When in 1900, Dubreuil showed 39 works in the Annuaire General et International de la Photographie, Loescher praised Dubreuil in Photographische Mitteilungen.
Unfortunately Sombre Clarté and most others of Dubreuil’s works of this period do not survive; either they were destroyed by the photographer himself or in bombing during World War II.
In the New School of American Photography exhibition in Paris in 1901 organised by Fred Holland Day (1864–1933), Dubreuil found exciting originality. In his article ‘Les Maitres De La Photographie’ in Photo Magazine, no. 17, 1912, he wrote;
For me, originality does not necessarily mean something completely new. To me it is just a bizarre idea, strange, extraordinary, which removes a work from banality.
Thus began his career as a Pictorialist, and in 1903 he was elected to membership in the British brotherhood, the Linked Ring,
In 1904 he took up the bromoil process, which he used until 1930, a versatile process allowing Dubreuil the freedom to control the contrast and darken and lighten portions of prints at will. His work had evolved from spontaneous impressionist photographs (see The Golden Hour, above) to a developing interest in Symbolism (e.g. the triptych Christ au Sépulcre), both being distinctive stylistic attributes of Pictorialism, but by 1907 Dubreuil had become interested in the developments of Modernism, earning himself a reputation as an “eccentric” amongst photography colleagues who saw his bold ideas as “stunts.” He responded defiantly:
I have the patience to wait for justice, enough will and energy to persevere, in spite of the winds and tides, on the track that I think is right.
His stance was appreciated shortly after by Anthony Guest in The Amateur Photographer in 1912:
It is useful to note how the pioneer impulse, which has been experimenting, searching, and attempting surprising things in Paris, has touched the photographic outlook of M. Pierre Dubreuil. … The old paths, it seems are growing too familiar for the modern spirit. The idea that you must arrest the beholder suddenly, violently, even brutally … influences this collection.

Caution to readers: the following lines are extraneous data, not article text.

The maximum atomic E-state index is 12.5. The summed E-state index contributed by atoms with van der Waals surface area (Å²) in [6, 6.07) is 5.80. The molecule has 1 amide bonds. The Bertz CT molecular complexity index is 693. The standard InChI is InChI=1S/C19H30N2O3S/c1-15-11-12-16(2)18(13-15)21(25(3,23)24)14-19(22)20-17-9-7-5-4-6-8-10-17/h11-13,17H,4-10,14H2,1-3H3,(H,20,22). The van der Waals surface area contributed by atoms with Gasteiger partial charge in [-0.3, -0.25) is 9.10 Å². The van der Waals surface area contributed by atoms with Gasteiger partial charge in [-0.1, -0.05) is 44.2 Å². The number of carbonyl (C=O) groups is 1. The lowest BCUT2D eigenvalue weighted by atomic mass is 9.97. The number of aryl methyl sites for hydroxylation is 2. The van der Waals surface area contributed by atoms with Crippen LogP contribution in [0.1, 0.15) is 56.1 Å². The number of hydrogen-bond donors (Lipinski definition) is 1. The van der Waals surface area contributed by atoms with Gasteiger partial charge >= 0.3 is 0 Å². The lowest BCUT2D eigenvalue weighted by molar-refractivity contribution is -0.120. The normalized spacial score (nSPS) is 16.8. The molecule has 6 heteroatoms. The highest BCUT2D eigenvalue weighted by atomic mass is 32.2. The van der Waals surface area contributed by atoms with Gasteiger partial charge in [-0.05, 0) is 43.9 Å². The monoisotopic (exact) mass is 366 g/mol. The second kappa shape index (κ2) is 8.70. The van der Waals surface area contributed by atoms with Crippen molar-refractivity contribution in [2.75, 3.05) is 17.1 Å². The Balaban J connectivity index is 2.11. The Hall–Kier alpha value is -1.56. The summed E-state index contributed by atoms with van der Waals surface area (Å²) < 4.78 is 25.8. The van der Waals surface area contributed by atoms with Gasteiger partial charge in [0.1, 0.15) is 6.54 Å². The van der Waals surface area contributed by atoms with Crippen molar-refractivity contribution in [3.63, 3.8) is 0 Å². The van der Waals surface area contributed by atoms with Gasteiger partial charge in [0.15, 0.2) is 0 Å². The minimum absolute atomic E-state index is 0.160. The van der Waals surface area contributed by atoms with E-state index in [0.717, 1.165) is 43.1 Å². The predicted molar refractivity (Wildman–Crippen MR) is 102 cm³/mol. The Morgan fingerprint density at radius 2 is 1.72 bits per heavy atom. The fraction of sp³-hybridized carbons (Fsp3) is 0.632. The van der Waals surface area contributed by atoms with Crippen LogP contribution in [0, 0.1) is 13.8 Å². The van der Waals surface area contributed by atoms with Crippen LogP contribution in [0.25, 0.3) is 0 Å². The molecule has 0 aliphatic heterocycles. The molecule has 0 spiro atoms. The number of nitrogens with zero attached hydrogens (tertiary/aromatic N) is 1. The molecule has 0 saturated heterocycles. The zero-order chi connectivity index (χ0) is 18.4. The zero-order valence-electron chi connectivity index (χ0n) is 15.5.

The ‘modern spirit’ is most jarringly apparent in his Les Boulevards, an impressionist soft-focus view of Haussmann’s boulevards intruded upon by the sharp sans-serif typography and abrupt industrial starkness of a taxi-meter, its flag defiantly announcing ‘Free’. It is his visual modernist manifesto, one The British Journal of Photography of March 15, 1912 completely failed to comprehend:
Many of his Parisian views would be charming things, did he not spoil them by cutting them across with ungainly foreground objects.
His persistence did bring him interest, and ‘justice’, from Alfred Stieglitz (1864–1946) to whom he wrote in 1910, including in his letter twelve original prints, most as yet unpublished, hoping the New York gallerist/photographer would reproduce them in Camera Work. Instead somehow, six appeared in the Open Section of the International Exhibition of Pictorial Photography at the Albright Gallery in Buffalo later that year, selected by judges Anglo-American critic Charles Caffin (1854–1918), Alfred Stieglitz, Photo-Secessionist Clarence White (1871–1925) , and the Russsian-American Cubist painter Max Weber (1881–1964). In his review the outspoken critic F. Austin Lidbury (1879–1954) singled out “. . . the six extraordinarily interesting examples of Dubreuil’s original, if distorted, way of looking at things.”